Biden has $466 million in bank, and a huge financial edge on Trump

By Shain Goldmacher

Joe Biden’s campaign said Sunday that it entered September with $466 million in the bank together with the Democratic Party, providing Biden a vast financial advantage of about $141 million over President Donald Trump heading into the intense final stretch of the campaign.

The money edge is a complete reversal from this spring, when Biden emerged as the Democratic nominee and was $187 million behind Trump, who began raising money for his reelection shortly after he was inaugurated in 2017. But the combination of slower spending by Biden’s campaign in the spring, his record-setting fundraising over the summer — especially after he named Sen. Kamala Harris of California as his running mate — and heavy early spending by Trump has erased the president’s once-formidable financial lead.

Trump and his joint operations with the Republican National Committee entered September with $325 million, according to Trump’s communications director, Tim Murtaugh.

The Trump campaign pulled back on its television spending in August to conserve money, as some campaign insiders fretted about a cash crunch in the closing stretch of the campaign. But other officials argued that the Trump campaign would continue to raise heavily from small donors and that the cutbacks over the summer were shortsighted.

In the last four weeks of August, the Biden campaign spent $65.5 million on television advertising, compared with $18.7 million by the Trump campaign, according to data from Advertising Analytics.

Even after the reduction in TV ad spending, Federal Election Commission filings made public late Sunday showed Trump’s campaign committee ended August having raised $61.7 million and spent $61.2 million, along with adding about $900,000 in debt.

Money in the candidate’s own committees, as opposed to the political party’s account, is the most valuable of funds because election rules require those accounts to pay for certain types of spending, such as television ads.

Biden’s campaign committee reported raising $212 million and spending $130.3 million — banking more than $80 million last month.

Democratic donations surged further over the weekend. Following the death of former Justice Ruth Bader Ginsburg, which opened a vacancy that could tilt the ideological bearing of the Supreme Court further to the right, contributors shattered records on ActBlue, the biggest online processing platform for the left.

Donors gave more than $100 million over the weekend after her passing.

Before the latest presidential disclosures were filed, some Republicans were questioning how a Trump campaign that has raised $1.3 billion since the beginning of 2019 with the Republican National Committee has already spent nearly $1 billion of those funds before the start of voting. Trump officials have repeatedly pointed to their bigger investment in ground operations (such as door-to-door canvassing) that Democrats have forgone during the pandemic as prudent spending that will provide a benefit as balloting begins.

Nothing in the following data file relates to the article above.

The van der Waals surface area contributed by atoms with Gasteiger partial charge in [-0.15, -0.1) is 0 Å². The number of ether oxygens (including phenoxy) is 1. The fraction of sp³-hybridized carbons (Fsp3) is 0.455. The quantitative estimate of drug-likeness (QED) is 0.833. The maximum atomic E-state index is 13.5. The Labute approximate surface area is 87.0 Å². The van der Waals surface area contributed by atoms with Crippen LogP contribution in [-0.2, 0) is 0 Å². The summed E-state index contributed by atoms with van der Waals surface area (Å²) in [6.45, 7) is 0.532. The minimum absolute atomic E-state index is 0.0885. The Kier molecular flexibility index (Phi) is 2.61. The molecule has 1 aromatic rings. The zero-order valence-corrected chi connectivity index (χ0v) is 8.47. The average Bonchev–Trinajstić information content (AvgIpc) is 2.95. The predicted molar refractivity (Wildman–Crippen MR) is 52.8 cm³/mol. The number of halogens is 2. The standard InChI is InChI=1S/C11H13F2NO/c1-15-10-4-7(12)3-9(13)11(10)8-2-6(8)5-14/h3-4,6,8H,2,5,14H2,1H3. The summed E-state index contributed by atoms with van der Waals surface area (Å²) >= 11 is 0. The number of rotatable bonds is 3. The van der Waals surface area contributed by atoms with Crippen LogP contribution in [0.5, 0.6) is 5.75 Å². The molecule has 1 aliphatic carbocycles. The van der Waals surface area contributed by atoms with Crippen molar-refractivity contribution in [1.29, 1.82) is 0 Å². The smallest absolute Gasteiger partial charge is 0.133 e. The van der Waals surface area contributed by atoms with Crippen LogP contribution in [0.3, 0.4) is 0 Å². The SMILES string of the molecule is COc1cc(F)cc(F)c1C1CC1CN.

“Our early investment in states is going to move the needle in a way that Joe Biden’s campaign just can’t do, even if they tried starting now,” Bill Stepien, Trump’s campaign manager, told reporters this month.

An extraordinary influx of cash in August accounts for Biden’s newfound financial lead, after he and the Republicans entered the month nearly neck and neck. The Biden campaign and his joint operations with the Democratic National Committee raised a record $364.5 million last month — more than any previous candidate has raised in a single month — while Trump brought in $210 million, their campaigns said.

“It’s hard to even get your head around the size and historic nature of this,” Jennifer O’Malley Dillon, Biden’s campaign manager, said in a call with reporters this month. The cash-on-hand figure released by the campaign shows it spent about $192 million, barely over half of what it brought in last month.

“We’re going to have the resources, not just to go wide on our map but also to go deep within those states,” Dillon said of the Electoral College battlegrounds.

Billionaires and very wealthy supporters continue to exert their influence on the race through super PACs, which have no limits on giving. New filings showed Kelcy Warren, an oil pipeline billionaire, gave $10 million to a pro-Trump super PAC, America First Action, along with $2 million from Diane Hendricks, a Wisconsin billionaire, and $1 million from three others.

On the Democratic side, Michael Bloomberg, the former mayor of New York City who ran unsuccessfully in the Democratic presidential primary, recently announced he would spend $100 million supporting Biden in Florida, by far the largest and most expensive electoral prize. James Murdoch, the son of the Fox media mogul Rupert Murdoch, donated $300,000 in August to a pro-Biden super PAC, Unite the Country.

Monthly financial filings for both the Trump and Biden camps made on Sunday offered only a partial window into the state of the money race, as some of their joint committees with the parties will not have to file until next month.

On Sunday, the RNC reported a second payment of $666,666.67 to Reuters News & Media in August labeled “legal proceedings — IP resolution.” An identically sized and labeled payment was made in June. Reuters and the RNC previously declined to comment on the first such payment.

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